Key ingredients for Mutton Keema Biryani
How to make Ghee
Ingredients to make Mutton Keema Biryani
- 500 gms basmati rice soaked for 30 minutes
- 500 gms mutton keema/mutton mince
- 2 green chillies slit
- 3 onions finely sliced
- 3 tsp ginger garlic paste
- 2 tomatoes finely chopped
- 1 1/2 cup yogurt beaten
- 2 tsp red chili powder
- 2 tsp coriander powder
- 2 lemons juiced
- salt to taste
- 4 tbsp oil
- 2 tbsp ghee/clarified butter
- 1 bay leaf
- 1 inch stick cinnamon
- 2 cardamom
- 2 cloves
- 1 tsp shahi jeera
- 1 tsp cumin seeds
- 4 tbsp coriander leaves/cilantro finely chopped
- 4 tbsp mint leaves/pudina
Steps to make Mutton Keema Biryani
- Heat oil/ghee in a large pan and add the bay leaf, cloves, cinnamon sticks, cardamom, shahi jeera and green chili and fry for 30 secs.
- Add onions and fry till golden brown. Add the ginger garlic paste and saute for another 30 secs.
- Next add the mutton mince/keema and cook till all the water has dried up and the keema becomes brown.
- Stir in the red chili powder, coriander powder, salt, tomato and yogurt. Cook till the tomato has cooked and oil start leaving the sides of the pan.
- Mix in the lemon juice, coriander leaves/cilantro and mint leaves. Switch off the flame and set aside this gravy while you get the rice ready.
- Boil sufficient water in a large vessel to cook the rice. Add salt and a tbsp of oil to the water. The oil helps to keep the rice separate. Add rice to the boiling water.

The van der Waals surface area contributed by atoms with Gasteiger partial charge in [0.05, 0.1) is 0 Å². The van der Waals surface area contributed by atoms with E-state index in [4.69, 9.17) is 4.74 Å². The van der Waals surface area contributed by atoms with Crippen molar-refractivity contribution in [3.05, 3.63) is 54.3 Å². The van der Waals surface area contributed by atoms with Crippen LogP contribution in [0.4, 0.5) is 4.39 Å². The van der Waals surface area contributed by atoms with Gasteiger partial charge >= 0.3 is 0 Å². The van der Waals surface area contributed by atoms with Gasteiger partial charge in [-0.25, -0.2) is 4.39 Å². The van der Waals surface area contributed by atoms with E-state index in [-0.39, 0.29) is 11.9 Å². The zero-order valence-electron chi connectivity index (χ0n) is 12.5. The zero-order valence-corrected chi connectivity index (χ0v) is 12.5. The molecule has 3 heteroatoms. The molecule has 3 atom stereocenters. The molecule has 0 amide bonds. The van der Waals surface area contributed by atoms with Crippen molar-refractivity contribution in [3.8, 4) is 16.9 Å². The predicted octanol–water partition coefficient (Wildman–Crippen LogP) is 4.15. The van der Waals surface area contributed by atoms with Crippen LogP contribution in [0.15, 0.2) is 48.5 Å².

- Cook rice to 70% (This step is absolute crucial. Do not leave the kitchen at this point. If you don’t know how to identify the cooking of the rice. See notes below).
- Add rice to the keema gravy. Do not mix. Add a teaspoon of ghee on top of the rice.
- Cover with foil and close the lid. The foil does not let the steam escape.
- Mix the rice and gravy gently before serving. Serve hot with Raita or bagare baingan
My Tip: To cook the rice perfectly, bring the water to a boil, add rice. When the water starts boiling again, cook for another 5 minutes. This absolutely depends upon the quality of the rice. When you press the rice between your fingers, it shouldn’t feel like a grain or feel cooked. It is somewhere in between. It is half grainy. When you cook on a tawa, the bottom doesn’t get burnt. Some people cover the lid edges with chapati dough to conceal the steam. Lazy me, opt for foil instead.